Congress acknowledged these truths in 2020 with the passage of the Free Application for Federal Student Aid Simplification Act. The act restored incarcerated students eligibility for Pell Grants. However, the changes to the law aren’t scheduled to go into effect until July 2023, and it does not fully repeal the ban implemented in 1994. The BBA would cut the new bureaucracy and issue a clean and immediate repeal of the law in section 164, making up to 463,000 incarcerated people eligible for a higher education grant.
One of the most consequential drivers of mass incarceration was the federal incentivization of it through grants. As part of the 1994 crime bill, the Violent Offender Incarceration and Truth-in-Sentencing (VOI/TIS) Incentive Formula Grant Program ensured states had funds to build prisons and jails to incarcerate offenders “for substantial periods of time.” States were only considered eligible for the grants if they enacted truth-in-sentencing laws requiring violent offenders to serve at least 85% of their sentence, and Connecticut, Florida, Georgia, Kansas, Maine, Michigan, Mississippi, New York, North Dakota, Oregon, and Virginia adopted them within a year. Although the grant program has ended, the enabling law will be permanently struck with by section 165 of the BBA.
Thousands of people are released from prison every week and many of them are sent back into the world without a government-issued ID. Oftentimes, their photo ID expired during their sentence. Without a valid ID, people who served their time remain locked out of everyday life. Finding housing, getting a job, receiving medical care, banking, accessing government benefits, like Medicaid or food stamps are all impossible without an ID.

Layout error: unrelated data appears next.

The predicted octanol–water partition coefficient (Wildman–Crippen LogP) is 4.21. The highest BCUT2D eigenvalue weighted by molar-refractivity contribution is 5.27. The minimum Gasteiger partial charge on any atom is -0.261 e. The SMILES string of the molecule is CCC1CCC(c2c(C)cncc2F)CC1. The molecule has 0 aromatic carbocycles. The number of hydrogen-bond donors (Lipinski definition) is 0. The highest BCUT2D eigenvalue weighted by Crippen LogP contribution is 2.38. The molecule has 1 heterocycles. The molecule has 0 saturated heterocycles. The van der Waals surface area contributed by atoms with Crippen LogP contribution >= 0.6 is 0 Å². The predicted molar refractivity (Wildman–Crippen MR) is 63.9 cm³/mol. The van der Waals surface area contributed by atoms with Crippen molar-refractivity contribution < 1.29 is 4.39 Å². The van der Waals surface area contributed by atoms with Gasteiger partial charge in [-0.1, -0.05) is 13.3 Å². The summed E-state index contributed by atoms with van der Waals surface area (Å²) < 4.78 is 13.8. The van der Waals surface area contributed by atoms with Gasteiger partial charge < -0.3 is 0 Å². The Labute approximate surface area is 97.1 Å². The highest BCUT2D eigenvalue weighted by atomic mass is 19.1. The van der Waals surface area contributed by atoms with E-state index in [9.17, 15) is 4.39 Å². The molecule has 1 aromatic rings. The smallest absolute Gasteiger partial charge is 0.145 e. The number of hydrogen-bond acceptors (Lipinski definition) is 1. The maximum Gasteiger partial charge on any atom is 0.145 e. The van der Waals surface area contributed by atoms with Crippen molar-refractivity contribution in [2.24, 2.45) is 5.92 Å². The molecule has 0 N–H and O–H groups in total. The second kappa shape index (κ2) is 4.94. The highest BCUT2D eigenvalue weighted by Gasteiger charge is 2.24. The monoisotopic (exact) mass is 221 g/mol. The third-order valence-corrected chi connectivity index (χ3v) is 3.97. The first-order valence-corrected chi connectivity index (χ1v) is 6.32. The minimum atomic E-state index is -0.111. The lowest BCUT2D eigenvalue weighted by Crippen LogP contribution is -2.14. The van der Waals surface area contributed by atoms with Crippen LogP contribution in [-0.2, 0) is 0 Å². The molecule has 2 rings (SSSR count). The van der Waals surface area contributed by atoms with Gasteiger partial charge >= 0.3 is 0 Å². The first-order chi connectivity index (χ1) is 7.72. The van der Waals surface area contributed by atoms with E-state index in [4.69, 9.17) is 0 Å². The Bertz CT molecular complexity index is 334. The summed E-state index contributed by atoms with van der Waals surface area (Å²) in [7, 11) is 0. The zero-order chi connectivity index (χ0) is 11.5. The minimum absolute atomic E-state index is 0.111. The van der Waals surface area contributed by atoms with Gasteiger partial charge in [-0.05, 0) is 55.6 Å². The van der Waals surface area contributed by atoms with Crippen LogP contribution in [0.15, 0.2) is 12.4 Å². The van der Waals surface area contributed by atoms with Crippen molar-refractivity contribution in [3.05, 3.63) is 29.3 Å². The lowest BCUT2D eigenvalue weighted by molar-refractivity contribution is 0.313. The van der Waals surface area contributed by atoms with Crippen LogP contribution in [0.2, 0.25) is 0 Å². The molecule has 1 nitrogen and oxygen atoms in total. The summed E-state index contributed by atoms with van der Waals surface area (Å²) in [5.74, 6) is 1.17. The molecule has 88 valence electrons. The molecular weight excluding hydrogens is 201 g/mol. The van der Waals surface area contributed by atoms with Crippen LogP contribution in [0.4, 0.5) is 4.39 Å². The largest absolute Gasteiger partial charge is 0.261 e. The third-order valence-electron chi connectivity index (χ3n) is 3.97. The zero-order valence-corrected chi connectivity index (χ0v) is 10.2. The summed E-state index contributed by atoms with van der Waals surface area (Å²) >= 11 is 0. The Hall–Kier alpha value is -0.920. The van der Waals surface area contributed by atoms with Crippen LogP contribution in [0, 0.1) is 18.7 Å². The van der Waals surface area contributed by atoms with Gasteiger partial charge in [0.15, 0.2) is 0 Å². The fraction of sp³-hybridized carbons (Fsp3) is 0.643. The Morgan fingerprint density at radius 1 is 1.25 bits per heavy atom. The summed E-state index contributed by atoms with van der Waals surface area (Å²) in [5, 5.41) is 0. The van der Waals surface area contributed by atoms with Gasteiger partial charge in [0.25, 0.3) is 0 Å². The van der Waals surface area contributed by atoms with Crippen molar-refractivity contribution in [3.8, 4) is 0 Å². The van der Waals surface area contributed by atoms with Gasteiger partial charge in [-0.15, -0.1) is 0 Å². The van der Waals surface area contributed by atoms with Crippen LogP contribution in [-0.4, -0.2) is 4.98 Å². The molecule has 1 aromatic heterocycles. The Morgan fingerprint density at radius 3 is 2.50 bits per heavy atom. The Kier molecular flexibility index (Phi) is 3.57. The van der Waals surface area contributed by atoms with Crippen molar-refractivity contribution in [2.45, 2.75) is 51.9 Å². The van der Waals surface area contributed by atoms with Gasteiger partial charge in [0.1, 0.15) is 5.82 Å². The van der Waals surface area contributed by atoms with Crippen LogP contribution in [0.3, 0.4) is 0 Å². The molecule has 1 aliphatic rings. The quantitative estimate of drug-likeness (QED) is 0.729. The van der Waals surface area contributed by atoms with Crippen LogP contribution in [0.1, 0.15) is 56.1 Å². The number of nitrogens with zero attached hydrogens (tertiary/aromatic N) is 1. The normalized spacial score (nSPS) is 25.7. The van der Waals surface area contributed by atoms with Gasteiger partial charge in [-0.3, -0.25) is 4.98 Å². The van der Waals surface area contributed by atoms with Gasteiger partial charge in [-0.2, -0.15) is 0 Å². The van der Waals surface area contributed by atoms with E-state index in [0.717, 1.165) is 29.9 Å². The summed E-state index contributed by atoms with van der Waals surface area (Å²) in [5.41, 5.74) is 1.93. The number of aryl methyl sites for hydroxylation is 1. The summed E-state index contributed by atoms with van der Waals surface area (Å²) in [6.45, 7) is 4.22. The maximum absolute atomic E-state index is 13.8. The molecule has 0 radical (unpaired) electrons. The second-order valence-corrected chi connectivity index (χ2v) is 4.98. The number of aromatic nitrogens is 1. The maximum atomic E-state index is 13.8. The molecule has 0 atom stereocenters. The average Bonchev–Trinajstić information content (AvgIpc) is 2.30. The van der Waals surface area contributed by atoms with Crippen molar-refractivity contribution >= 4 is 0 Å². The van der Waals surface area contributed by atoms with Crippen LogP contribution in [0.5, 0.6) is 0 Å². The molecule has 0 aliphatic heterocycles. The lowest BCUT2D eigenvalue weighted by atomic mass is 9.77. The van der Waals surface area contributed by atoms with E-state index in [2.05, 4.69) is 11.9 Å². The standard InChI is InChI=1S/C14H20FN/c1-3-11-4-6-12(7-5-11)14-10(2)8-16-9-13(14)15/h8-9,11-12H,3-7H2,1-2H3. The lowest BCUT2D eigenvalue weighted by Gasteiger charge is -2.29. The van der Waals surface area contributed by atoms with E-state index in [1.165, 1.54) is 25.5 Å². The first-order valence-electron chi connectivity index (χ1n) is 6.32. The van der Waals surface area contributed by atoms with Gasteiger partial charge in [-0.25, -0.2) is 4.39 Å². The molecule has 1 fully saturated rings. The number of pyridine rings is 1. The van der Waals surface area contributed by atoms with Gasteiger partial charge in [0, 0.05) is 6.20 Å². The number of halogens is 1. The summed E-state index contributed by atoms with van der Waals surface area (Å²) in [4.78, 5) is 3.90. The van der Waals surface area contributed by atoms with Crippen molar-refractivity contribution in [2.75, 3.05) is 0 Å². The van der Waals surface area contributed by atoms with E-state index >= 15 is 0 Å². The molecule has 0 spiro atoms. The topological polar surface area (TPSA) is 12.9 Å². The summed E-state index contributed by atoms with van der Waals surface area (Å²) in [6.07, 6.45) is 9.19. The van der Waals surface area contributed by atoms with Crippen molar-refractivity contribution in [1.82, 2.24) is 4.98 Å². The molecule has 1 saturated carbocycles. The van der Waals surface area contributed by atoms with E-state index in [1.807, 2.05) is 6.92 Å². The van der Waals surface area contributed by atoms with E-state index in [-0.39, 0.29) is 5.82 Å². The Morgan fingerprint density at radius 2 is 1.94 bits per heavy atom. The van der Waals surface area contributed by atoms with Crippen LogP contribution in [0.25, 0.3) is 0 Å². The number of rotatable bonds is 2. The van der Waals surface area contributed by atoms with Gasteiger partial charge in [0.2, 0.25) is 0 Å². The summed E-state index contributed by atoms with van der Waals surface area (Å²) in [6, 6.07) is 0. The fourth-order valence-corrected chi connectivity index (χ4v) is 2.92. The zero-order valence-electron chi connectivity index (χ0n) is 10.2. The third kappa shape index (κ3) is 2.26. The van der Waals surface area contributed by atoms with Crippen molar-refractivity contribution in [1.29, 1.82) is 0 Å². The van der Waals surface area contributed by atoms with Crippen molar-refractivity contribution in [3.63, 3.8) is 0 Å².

Building on the New Pathways Act of 2019, the Bureau of Prisons (BOP) would be required to help released individuals access appropriate identification. This would only apply to federal prisons, but action taken at the federal level would encourage states. For US citizens, BOP would have to help them access a Social Security card and proof of citizenship, either a photo ID or birth certificate before their release. Noncitizens would receive help getting documentation or a work visa, where applicable.
Additionally, the BOP would also be required to help Americans obtain a government debit card tied to their digital Treasury account where they, along with every citizen, will receive unconditional basic income of $1,300 each month. This will provide some financial stability for the formerly incarcerated as they reenter society.
The negative effects of solitary confinement have been known for centuries. It inflicts unnecessary suffering on people. It dramatically increases the risk of self-harm and suicide. It worsens mental health and makes it more difficult for people to reintegrate into society. Yet in the United States, tens of thousands of people are held in solitary confinement for months and years at a time.
Under the 2015 Nelson Mandela Rules adopted by the UN, solitary confinement — defined as 22 hours a day of isolation — is considered a form of torture after 15 days. While the federal government banned solitary confinement for juveniles in 2016, only a handful of states, including Colorado, New York, Connecticut, and New Jersey, have limited the practice for youth or adults.